Superbowl Blackout: Beyonce's Shiny Show or NOLA Infrastructure

Whether it was showing love for Beyonce or laughing at the state of New Orleans’ infrastructure since the Super Bowl, most have not stopped to think about how much public investment the city still needs.  Makani Themba, Executive Director of the Praxis Project breaks down how the Super Bowl power outage is all about, well, power and how public infrastructure is "raced".  

“Last night’s power outage at the Super Bowl gave the world a glimpse of the daily challenges many New Orleans residents still face in the wake of rebuilding post-Katrina. Thanks to misplaced priorities that place war and partisan politics over our nation’s infrastructure needs, cities like New Orleans suffer. From New Jersey to New Orleans and beyond, we have watched recovery dollars spent in discriminatory ways. Suburban, more affluent areas and tourist zones get the lion’s share and communities — especially low resource communities and communities of color — wait for months and even years for relief. Studies published by the National Housing Institute and others have shown how these historic patterns of racism exacerbate present-day gaps but there has been no significant policy effort to address this inequity. The fact that New Orleans got the lights back on so quickly is a testament to its resilience and know-how. However, cities cannot put the lights back on or undertake the gargantuan task of rebuilding without their fair share of public dollars.”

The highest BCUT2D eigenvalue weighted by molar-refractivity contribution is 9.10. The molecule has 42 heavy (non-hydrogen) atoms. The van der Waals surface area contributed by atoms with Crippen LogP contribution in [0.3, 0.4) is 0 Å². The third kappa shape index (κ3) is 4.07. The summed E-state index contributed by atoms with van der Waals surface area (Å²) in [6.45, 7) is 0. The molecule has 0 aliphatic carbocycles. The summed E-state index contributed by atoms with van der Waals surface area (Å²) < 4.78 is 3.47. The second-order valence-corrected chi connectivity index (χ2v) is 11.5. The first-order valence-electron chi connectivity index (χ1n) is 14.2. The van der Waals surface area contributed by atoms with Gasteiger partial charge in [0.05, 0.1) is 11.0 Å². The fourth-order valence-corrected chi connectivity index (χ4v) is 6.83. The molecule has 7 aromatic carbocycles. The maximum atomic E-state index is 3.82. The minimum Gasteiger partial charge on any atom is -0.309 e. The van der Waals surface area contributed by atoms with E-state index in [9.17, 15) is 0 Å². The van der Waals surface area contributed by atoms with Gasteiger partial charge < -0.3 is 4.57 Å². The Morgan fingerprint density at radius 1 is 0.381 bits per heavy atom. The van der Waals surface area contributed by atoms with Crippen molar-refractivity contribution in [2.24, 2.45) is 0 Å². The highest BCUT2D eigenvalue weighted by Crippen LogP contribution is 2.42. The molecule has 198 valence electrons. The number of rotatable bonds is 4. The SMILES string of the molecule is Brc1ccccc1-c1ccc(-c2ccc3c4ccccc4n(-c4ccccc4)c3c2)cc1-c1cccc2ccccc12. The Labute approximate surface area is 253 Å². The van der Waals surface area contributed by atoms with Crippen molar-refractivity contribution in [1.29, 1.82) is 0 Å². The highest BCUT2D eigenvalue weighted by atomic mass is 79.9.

Makani has also written about New Orleans, and the historical patters of disinvestment. In a piece written for Alternet just days after Hurricane Katrina, Makani noted "Urban areas and other communities with high concentrations of people of color have suffered decades of disinvestment and disfranchisement. Urban areas are less likely to have fair representation at the state and federal level due to apportionment schemes designed to dilute their voting power. Therefore, they are more likely to lose their public hospitals and other critical services. In many states, the suburbs and rural areas are considered the 'real' residents and the urban areas are political stepchildren."

Makani and Comms Director Kenyon Farrow were interviewed on this subject this week on several radio stations including KPFA Pacifica Radio, WBAI (NYC), Progressive Radio Network and American Radio News Networks.

Tags: